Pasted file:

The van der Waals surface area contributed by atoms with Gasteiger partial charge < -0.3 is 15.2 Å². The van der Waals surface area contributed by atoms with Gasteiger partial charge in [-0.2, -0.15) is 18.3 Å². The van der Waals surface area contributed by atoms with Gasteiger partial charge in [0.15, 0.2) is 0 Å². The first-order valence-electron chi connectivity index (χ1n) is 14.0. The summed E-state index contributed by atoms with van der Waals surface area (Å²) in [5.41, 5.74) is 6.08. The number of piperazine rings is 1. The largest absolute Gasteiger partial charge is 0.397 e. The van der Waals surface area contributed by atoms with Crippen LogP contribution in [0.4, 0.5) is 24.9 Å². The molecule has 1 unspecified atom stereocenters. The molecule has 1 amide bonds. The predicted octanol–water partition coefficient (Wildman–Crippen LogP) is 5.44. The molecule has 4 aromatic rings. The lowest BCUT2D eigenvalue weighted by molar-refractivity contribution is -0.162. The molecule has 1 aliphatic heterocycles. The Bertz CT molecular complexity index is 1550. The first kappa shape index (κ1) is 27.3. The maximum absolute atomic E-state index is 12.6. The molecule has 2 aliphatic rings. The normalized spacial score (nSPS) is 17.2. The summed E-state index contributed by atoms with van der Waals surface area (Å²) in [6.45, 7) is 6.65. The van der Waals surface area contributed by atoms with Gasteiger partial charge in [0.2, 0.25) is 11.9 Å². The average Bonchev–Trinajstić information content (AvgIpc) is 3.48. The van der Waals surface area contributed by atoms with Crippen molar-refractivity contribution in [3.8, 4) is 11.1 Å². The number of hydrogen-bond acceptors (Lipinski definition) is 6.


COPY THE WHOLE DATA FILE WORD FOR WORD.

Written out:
The van der Waals surface area contributed by atoms with Gasteiger partial charge < -0.3 is 15.2 Å². The van der Waals surface area contributed by atoms with Gasteiger partial charge in [-0.2, -0.15) is 18.3 Å². The van der Waals surface area contributed by atoms with Gasteiger partial charge in [0.15, 0.2) is 0 Å². The first-order valence-electron chi connectivity index (χ1n) is 14.0. The summed E-state index contributed by atoms with van der Waals surface area (Å²) in [5.41, 5.74) is 6.08. The number of piperazine rings is 1. The largest absolute Gasteiger partial charge is 0.397 e. The van der Waals surface area contributed by atoms with Crippen LogP contribution in [0.4, 0.5) is 24.9 Å². The molecule has 1 unspecified atom stereocenters. The molecule has 1 amide bonds. The predicted octanol–water partition coefficient (Wildman–Crippen LogP) is 5.44. The molecule has 4 aromatic rings. The lowest BCUT2D eigenvalue weighted by molar-refractivity contribution is -0.162. The molecule has 1 aliphatic heterocycles. The Bertz CT molecular complexity index is 1550. The first kappa shape index (κ1) is 27.3. The maximum absolute atomic E-state index is 12.6. The molecule has 2 aliphatic rings. The normalized spacial score (nSPS) is 17.2. The summed E-state index contributed by atoms with van der Waals surface area (Å²) in [6.45, 7) is 6.65. The van der Waals surface area contributed by atoms with Gasteiger partial charge in [0.2, 0.25) is 11.9 Å². The average Bonchev–Trinajstić information content (AvgIpc) is 3.48. The van der Waals surface area contributed by atoms with Crippen molar-refractivity contribution in [3.8, 4) is 11.1 Å². The number of hydrogen-bond acceptors (Lipinski definition) is 6.